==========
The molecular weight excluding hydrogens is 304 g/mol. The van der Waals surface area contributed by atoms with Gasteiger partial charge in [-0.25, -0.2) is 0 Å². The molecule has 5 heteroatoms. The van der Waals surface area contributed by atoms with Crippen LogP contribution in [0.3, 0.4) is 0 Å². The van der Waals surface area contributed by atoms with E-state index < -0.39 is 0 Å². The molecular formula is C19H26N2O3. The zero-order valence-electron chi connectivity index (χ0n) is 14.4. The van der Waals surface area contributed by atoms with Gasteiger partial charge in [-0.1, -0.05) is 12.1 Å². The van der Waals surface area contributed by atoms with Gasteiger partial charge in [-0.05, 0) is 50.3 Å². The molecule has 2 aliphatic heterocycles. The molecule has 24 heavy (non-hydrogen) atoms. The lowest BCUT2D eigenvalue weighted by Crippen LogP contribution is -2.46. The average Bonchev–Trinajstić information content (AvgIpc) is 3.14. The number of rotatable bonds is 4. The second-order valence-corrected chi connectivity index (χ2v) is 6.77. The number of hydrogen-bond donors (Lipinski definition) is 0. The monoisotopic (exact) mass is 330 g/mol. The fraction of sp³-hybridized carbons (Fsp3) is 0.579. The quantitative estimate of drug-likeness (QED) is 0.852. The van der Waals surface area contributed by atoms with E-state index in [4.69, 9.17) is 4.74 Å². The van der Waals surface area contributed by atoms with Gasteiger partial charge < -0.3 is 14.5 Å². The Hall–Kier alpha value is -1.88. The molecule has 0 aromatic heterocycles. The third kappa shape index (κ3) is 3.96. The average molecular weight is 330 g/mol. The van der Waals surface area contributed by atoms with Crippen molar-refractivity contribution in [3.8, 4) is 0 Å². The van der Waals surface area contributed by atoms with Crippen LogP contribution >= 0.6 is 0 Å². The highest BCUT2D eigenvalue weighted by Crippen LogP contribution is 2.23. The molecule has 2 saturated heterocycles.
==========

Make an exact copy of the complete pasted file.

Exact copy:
The molecular weight excluding hydrogens is 304 g/mol. The van der Waals surface area contributed by atoms with Gasteiger partial charge in [-0.25, -0.2) is 0 Å². The molecule has 5 heteroatoms. The van der Waals surface area contributed by atoms with Crippen LogP contribution in [0.3, 0.4) is 0 Å². The van der Waals surface area contributed by atoms with E-state index < -0.39 is 0 Å². The molecular formula is C19H26N2O3. The zero-order valence-electron chi connectivity index (χ0n) is 14.4. The van der Waals surface area contributed by atoms with Gasteiger partial charge in [-0.1, -0.05) is 12.1 Å². The van der Waals surface area contributed by atoms with Gasteiger partial charge in [-0.05, 0) is 50.3 Å². The molecule has 2 aliphatic heterocycles. The molecule has 24 heavy (non-hydrogen) atoms. The lowest BCUT2D eigenvalue weighted by Crippen LogP contribution is -2.46. The average Bonchev–Trinajstić information content (AvgIpc) is 3.14. The number of rotatable bonds is 4. The second-order valence-corrected chi connectivity index (χ2v) is 6.77. The number of hydrogen-bond donors (Lipinski definition) is 0. The monoisotopic (exact) mass is 330 g/mol. The fraction of sp³-hybridized carbons (Fsp3) is 0.579. The quantitative estimate of drug-likeness (QED) is 0.852. The van der Waals surface area contributed by atoms with E-state index in [4.69, 9.17) is 4.74 Å². The van der Waals surface area contributed by atoms with Gasteiger partial charge < -0.3 is 14.5 Å². The Hall–Kier alpha value is -1.88. The molecule has 0 aromatic heterocycles. The third kappa shape index (κ3) is 3.96. The average molecular weight is 330 g/mol. The van der Waals surface area contributed by atoms with Crippen molar-refractivity contribution in [3.8, 4) is 0 Å². The van der Waals surface area contributed by atoms with Crippen LogP contribution >= 0.6 is 0 Å². The highest BCUT2D eigenvalue weighted by Crippen LogP contribution is 2.23. The molecule has 2 saturated heterocycles.